From his political beginnings as an assistant to the solicitor general in the Ford administration, to his post as secretary of labor in the Clinton administration, to his current job as a professor of economics at U.C. Berkeley, and in all the books he's written in between, Robert Reich has always put forth a simple message: You can't have a robust economy without a strong and vibrant middle class. Comparing graphs of different economic measures past and present, Reich shows us in Inequality for All how our current state of extreme inequality in America is very similar to one that happened last century. He offers a simple, surface-level analogy for the shape of these graphs: a suspension bridge. The pillars holding up the bridge are, to use one of his economic measures, the spikes in income concentration occurring in 1929 and 2007, years right before the Great Depression and the Great Recession, respectively. The valley of suspension wire between the pillars matches up graphically to what Reich considers the golden years of America roughly 1947 to 1977, when income inequality was at its lowest and we had a "virtuous cycle" of higher living standards, more jobs, and better wages.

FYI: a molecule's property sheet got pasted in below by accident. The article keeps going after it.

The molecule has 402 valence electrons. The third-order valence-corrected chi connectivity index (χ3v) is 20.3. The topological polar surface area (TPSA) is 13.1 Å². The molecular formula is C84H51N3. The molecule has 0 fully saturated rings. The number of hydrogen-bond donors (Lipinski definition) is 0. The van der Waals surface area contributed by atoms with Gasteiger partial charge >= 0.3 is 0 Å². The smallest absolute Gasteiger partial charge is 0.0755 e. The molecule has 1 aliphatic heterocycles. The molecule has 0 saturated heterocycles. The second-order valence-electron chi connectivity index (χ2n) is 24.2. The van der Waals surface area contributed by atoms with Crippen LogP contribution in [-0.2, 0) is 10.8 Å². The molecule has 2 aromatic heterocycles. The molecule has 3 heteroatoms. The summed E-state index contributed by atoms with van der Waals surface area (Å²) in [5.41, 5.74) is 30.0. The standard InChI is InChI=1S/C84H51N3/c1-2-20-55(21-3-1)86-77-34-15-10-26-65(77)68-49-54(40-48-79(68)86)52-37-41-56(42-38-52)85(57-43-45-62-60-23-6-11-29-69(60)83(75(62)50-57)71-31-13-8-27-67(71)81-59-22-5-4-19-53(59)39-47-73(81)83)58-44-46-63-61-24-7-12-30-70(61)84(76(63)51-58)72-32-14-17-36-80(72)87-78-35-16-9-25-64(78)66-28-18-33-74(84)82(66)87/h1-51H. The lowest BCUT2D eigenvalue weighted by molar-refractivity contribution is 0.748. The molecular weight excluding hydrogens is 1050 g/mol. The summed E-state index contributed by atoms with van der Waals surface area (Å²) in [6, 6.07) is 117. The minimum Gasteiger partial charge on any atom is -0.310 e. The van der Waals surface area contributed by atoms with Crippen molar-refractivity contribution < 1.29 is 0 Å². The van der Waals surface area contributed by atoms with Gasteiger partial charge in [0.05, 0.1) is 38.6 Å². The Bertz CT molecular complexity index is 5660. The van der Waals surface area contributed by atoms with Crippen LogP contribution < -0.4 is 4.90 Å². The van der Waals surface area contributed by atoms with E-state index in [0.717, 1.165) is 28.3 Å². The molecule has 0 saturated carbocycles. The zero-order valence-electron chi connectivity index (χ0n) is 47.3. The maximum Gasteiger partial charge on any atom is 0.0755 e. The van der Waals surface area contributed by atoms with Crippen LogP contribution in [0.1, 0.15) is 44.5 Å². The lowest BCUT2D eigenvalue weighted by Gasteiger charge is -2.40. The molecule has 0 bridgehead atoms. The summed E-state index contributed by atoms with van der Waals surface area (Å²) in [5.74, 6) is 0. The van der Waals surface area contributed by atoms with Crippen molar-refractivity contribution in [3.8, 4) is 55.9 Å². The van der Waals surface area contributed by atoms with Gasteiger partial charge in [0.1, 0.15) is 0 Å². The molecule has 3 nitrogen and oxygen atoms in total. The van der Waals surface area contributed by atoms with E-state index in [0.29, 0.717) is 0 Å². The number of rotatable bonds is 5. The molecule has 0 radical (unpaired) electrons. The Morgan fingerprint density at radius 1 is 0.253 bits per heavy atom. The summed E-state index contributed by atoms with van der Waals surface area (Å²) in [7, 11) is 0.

Reich's sleek presentation—his neat rhetoric and clean, simplified graphics that lucidly explain his ideas, along with a sense of humor about his diminutive height—makes him an effective, affable spokesman for the middle class. And his students, seen during classroom scenes that bookend the film, would probably agree. Reich's message to America, much like director Jacob Kornbluth's uncomplicated film, is so simple and straightforward (you might even say obvious) that, without nitpicking, it can appear flawless. Additionally, though it would have been easy, neither Reich or Inequality for All dwell on the many negatives of inequality: While we meet struggling families whose lives have been impacted by the economy, and Reich acknowledges that his whole career might be a failure because he's yet to see his ideas change America for the better, an optimistic outlook prevails. The only fuzziness here is how the 99% can bring about this change. The documentary, skirting such answers, cagily offers up a link to its website for more information after a closing scene which features Reich, in the last day of his class, filling his students full of hope and inspiration, telling them he believes they can change the world. Some may, but the outlook is currently dismal when politics are increasingly controlled by those with big pockets who seek to increase their wealth.